Bobby has drawn a true conclusion, $x=2,$ from the initial premises that $x$ is an even number less than $10$that is not a multiple of $4$ or $3.$ Therefore, this is an example of deductive reasoning.

Jessica is told all angles less than $90\xb0$ are acute angles, and also that angle $A$ is $45\xb0.$She is then asked if angle $A$ is an acute angle. Jessica answers that since angle $A$ is less than $90\xb0,$ it must be an acute angle.

Jessica has drawn a true conclusion that angle $A$ is an acute angle, from the initial premise that all angles less than $90\xb0$ are acute angles. Therefore, this is an example of deductive reasoning.

Not only are these all examples of deductive reasoning, but did you notice we have **used** deductive reasoning to conclude that they are in fact examples of deductive reasoning. That's enough to make anyone's head hurt!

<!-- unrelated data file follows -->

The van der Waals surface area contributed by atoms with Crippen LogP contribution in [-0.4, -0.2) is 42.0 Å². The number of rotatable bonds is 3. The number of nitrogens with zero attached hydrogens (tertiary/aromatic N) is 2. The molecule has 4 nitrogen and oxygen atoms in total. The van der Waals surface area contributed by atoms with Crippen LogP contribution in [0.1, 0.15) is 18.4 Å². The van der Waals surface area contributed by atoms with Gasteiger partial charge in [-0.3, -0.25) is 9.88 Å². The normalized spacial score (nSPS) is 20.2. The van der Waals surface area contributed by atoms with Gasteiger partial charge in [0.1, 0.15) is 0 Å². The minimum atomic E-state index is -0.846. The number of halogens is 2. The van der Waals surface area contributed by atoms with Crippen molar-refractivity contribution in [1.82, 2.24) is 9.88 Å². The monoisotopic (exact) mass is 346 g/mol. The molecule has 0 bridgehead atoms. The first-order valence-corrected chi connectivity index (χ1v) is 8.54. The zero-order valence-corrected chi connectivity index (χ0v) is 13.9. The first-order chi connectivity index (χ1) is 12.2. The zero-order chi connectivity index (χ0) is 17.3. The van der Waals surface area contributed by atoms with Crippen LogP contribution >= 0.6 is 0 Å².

Some more everyday examples of deductive reasoning might be:

- All tuna have gills, this animal is a tuna - therefore it has gills.
- All brushes have handles, this tool is a brush - therefore it has a handle.
- Thanksgiving is on the 24th of November, today is the 24th of November - therefore today is thanksgiving.

On the other hand, sometimes things that may appear to be sound deductive reasoning, in fact, are not.

## Method of deductive reasoning

Hopefully, you are now familiar with just what deductive reasoning is, but you might be wondering just how you can apply it to different situations.

Well, it would be impossible to cover how to use deductive reasoning in every single possible situation, there are literally infinite! However, it is possible to break it down into a few key tenets that apply to all situations in which deductive reasoning is employed.